I’m going to BlogHer ’14. Despite myself.
This post first appeared on Mona Andrei’s personal blog, Moxie-Dude.com
So I registered for BlogHer ’14 and I have no idea why the hamster didn’t stop me.
Oh wait! Yes, I do.
It was last October and I was at BlissDom Canada. At the time I was a blogger-conference virgin and completely caught up in the oh-la-la of both the event and the awesomeness of all the bloggers I was surrounded by. So on the last day I felt empowered by my newly deflowered blogger-conference non-virgin status and thought – no BELIEVED – that I could change the world. Or at the very least fly out to California and continue connecting with other bloggers. Easy peasy, right?
Well here we are six months later and even though I just explained what was going through my mind at the time, I’m still wondering how many glasses of courage I had to drink that day.
All that to say that now I need a list to remind myself of all the reasons why the benefits of going to BlogHer ’14 outweigh my anxieties about flying (I’m afraid of flying) to a strange city (I’m afraid of strange cities) by myself (a-HA. At least I’m not afraid of myself. On most days.
Top 3 reasons why I NEED to go to BlogHer ’14
Reason #1: To get out of my writing bubble
Before BlissDom, blogging was something that I did by myself, for myself. I had a few readers (even some that weren’t my mom) but it was something I did because I needed a writing platform that kept me accountable without overwhelming me with editorial guidelines; a place where I could just write my little heart out. This blog still does that for me but what happened at BlissDom is that I got to see what the blogging world looks like from outside of my own feral hamster thoughts. This was eye opening because blogging as a business??? Who’da thought?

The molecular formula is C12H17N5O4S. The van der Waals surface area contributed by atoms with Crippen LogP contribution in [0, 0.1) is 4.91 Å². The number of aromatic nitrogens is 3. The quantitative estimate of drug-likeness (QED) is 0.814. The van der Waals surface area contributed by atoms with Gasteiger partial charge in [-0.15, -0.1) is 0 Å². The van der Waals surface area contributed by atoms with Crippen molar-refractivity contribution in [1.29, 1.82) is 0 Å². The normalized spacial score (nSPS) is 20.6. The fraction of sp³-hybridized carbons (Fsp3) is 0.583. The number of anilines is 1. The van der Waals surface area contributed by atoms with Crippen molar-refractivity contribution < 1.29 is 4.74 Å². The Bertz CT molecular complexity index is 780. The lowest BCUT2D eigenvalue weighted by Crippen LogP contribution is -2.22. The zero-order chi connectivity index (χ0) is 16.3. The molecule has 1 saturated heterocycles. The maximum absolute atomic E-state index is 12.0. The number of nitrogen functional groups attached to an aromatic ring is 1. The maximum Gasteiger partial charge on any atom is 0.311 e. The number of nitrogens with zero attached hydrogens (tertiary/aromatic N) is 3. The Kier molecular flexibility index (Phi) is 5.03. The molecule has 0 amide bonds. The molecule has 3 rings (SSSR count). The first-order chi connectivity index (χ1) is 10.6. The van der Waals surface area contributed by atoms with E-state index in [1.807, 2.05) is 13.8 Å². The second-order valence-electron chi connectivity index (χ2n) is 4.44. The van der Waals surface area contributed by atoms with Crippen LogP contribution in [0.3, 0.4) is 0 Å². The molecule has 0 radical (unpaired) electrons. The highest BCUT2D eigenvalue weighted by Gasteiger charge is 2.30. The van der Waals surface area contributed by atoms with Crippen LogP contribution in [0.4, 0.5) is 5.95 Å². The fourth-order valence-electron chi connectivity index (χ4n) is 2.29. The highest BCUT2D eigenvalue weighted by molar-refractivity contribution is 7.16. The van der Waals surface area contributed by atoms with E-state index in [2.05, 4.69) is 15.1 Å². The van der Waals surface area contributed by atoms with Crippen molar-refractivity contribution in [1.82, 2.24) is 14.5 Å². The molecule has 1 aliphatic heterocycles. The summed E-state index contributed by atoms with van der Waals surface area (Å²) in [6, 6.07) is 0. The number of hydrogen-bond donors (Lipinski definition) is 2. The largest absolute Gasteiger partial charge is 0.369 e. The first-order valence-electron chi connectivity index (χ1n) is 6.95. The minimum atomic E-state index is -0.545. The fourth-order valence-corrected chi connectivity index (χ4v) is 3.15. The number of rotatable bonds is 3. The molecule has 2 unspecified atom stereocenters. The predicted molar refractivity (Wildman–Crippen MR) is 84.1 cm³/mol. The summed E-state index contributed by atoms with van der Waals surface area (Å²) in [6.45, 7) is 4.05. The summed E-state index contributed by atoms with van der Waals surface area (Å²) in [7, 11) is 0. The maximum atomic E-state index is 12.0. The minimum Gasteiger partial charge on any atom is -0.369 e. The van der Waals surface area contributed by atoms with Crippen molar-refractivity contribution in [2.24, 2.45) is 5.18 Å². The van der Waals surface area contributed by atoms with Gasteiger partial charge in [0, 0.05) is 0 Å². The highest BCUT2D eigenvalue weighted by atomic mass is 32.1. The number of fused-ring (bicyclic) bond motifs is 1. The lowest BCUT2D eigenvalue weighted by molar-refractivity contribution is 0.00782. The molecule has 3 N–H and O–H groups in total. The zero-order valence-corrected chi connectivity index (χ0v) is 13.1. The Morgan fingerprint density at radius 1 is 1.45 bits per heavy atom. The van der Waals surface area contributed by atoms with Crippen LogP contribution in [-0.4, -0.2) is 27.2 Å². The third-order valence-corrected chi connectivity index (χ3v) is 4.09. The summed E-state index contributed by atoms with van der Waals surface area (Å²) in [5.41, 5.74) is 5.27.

Reason #2: To learn
And while blogging is something I do because I’m passionate about writing (possibly even to a level of extreme psychiatric disorder), it’s also very complex. There are ever-changing technical aspects, common courtesies and etiquettes, and probably as many niches, techniques and approaches as there are bloggers. (Yeah so that would bring us into the gazillions). Also, this may come as a surprise to you because it comes as a surprise to me on some days but maintaining a blog is consuming. (Pronounced: Hard. Work.)
Reason #3: To connect with other bloggers
There’s no denying that bloggers are a special kind of solitary creatures. We’re geeks who love social in a behind-the-screen kind of way. We’re also WiFi sluts and life-sponges who like to see, feel, hear, notice and experience and then write about it. No one understands a blogger’s thirst to connect and share like other bloggers. We observe then question; think then share. And while most of us barely make enough money from our blogs to buy a glass of cheap wine, we pour hours-upon-hours into our blog as though sustaining it defines our existence.
Reason #4: For inspiration and encouragement
Oh did I say top THREE reasons? I meant four.
Remember how I said that the blog was something I started out doing by myself, for myself? Well If you’re a blogger or thinking about starting a blog (because your name is WENDY!), at some point you realize that this changes a little. People (also known as insatiable readers) start leaving comments and sending you emails and suddenly you’re aware of a little village of colourful people that have taken residence on your shoulder as you write.
Some of the people from this village may even be your father so you start editing yourself in the process and taking out certain adjectives and word-bling because the hamster is an asshole that likes to criticize your every half-thought.
Other readers, you realize, are just as tainted as you are (you know this from some of the comments and emails) and you can’t help but fall in love with them because they get you and you get them and life is almost perfect after all.
But since you’re not writing from your dark and solitary closet anymore (thanks to that village on your shoulder), you notice that on certain days, possibly when the moon is full and pulling at the liquid in your brain, some of your writing becomes a compromise between pleasing the village and writing for yourself.